While I am 100% with you about the greater value (and meaning) of “natural” to marketing rather than to an identifiable essence of a wine, we will have to (as always) agree to disagree about the possibility of finding a consensus about a wine’s character.
    I have repeatedly stated that “experience” is not the same thing as “training” or “knowledge”.

  2. I’m afraid I didn’t like your post at all. It’s based on conjectures and prejudices and you obviously haven’t done any research or even read a little about what natural wines are really about. No offense intended, but basically, your post semmes to me to be what’s known as a content-free ‘rant’.

    Firstly, I wish all you detractors would stop harping on and wasting everyone’s time about the semantics and dictionary definition of the words ‘natural’, or ‘authentic’. Everybody knows that intervention and manipulation is necessary to make wine; natural winemakers and consumers reject unnecessary, excessive, unhealthy and polluting interventions and manipulations.

    Secondly your statement “Wine’s main goal is to be good, not “authentic” just beggars belief. You mean to say that you’d consume anything as long as it tastes good? No matter what the social, environmental and health consequence? Maybe you could try to widen your horizons.

    Thirdly, your apparant ignorance of organic agriculture is astounding. Maybe you could do some research in that area too, so you could write a well-informed and useful post on natural wines. Same applies to the concept of terroir - it’s not going to go away just because you don’t understand it.

    Fourthly, your statement “the more “authentic” a wine the more likely it is to be flawed” is so sweeping and ridiculous that it defies a sensible response. For a second I even thought that it was an attempt at humour!

    Lastly, your point about gasoline for tractors is just tendentatious nonsense. You must surely realize that the abuse of internal combustion engines is a global problem that affects all car-owners and not just a few tractor-owning grape-growers.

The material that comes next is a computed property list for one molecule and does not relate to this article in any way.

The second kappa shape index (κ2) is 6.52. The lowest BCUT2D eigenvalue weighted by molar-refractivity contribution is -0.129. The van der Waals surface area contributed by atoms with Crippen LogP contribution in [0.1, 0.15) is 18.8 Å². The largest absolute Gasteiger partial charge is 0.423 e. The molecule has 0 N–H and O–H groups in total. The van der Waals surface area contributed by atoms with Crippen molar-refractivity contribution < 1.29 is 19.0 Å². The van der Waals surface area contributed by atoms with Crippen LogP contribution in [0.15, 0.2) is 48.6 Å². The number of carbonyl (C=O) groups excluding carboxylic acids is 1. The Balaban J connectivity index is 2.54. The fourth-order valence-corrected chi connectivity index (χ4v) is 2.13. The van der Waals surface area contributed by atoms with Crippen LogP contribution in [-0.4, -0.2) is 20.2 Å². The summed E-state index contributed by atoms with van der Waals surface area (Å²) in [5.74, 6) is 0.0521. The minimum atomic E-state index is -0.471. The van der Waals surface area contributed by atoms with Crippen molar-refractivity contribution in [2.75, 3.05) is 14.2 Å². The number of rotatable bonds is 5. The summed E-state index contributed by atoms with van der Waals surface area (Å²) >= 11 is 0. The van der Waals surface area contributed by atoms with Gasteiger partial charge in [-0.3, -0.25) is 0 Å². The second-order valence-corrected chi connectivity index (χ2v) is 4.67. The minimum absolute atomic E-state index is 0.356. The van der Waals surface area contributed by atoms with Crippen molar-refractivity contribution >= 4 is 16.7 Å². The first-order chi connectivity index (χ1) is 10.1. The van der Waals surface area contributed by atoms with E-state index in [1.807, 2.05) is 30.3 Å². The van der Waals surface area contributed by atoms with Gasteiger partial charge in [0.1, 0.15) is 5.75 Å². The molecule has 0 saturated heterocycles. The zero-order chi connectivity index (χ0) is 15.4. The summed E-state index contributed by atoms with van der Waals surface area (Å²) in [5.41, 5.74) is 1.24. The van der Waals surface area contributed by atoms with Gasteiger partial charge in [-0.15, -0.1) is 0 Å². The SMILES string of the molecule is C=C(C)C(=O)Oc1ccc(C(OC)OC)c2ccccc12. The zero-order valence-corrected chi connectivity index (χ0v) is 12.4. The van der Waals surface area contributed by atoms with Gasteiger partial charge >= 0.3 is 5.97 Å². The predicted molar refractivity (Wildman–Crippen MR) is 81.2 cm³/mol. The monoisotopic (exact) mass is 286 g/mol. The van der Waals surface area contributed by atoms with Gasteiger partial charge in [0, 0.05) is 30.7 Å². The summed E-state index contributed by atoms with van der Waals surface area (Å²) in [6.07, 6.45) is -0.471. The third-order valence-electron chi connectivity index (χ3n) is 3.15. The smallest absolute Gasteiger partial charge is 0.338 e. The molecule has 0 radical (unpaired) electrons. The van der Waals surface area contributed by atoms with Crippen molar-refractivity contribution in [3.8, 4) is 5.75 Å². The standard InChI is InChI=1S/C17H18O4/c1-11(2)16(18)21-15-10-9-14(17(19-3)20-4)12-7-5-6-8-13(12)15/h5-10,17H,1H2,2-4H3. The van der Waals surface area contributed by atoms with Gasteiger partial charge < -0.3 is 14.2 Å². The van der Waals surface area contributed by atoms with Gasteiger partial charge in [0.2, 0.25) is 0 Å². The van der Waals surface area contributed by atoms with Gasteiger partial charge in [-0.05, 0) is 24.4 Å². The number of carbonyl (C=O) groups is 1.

3. NR Carlson says:

    Hello! I haven’t read the book yet, but the review of it which I did read seemed to say that the book made kind of the point you outline above. The authors point out that the ‘Natural Wine’ moniker is really deceptive, and that using ‘Authentic Wine’ as the replacement terminology makes better sense. Have you read it yet? It might be saying exactly what you are trying to say.

    It seems to me that wines made from simple ingredients like yeast, grapes and barrels, and with time-honored and craftsmanlike methods could be considered ‘authentic’ as could wines that are true to the tradition of their region and climate.

    Just as a talented chef can make authentic and delicious cuisine that is greater than the sum of the individual ingredients - the winemaker becomes a part of the trajectory of a wine, and I admire those who can make something beautiful by intervening no more, (and certainly no less!) than needed.

  4. Aummann says:

    getting tired of hearing another “winemaker” trying to justify his title. Absolutely there is such a thing as AUTHENTIC wine. Need you forget where your grapes came from or did they magically appear on your crush pad with humble thanks for having the opportunity to be squeezed by such an amazing and articulate alchemist?? Great wines come from great grapes, which in turn come from great vineyards. Regardless if it is a big wine or lean fresh wine, only the great wines come from the great vineyards. Get over your self, your ego and your self proclaimed title of the great “WINEMAKER!”. The greater the wine the less manipulation required. Authenticity and integrity is what the appreciation of wine is all about. They shouldn’t even call what you make wine, they should call it “fruity, woody wine grape beverage”

  5. Matt Thomson says:

    To the point and accurate. The fact is that oxidised wines mask the terroir. they simply taste of bruised apples that could have come from anywhere. Don’t stop writing on this subject!

  6. Ed Maass says:

    There is also the necessity to ensure that readers understand that there is a difference between “authentic” and “natural” wines, and emplore them to ask what those definitions are…these definitions are not mutually exclusive, but one does not eclipse the other, at a least in the terms of wine quality.

  7. I’ve written a post about ‘natural wine’ on my blog, here:
    , partly inspired by this one, which you may find interesting.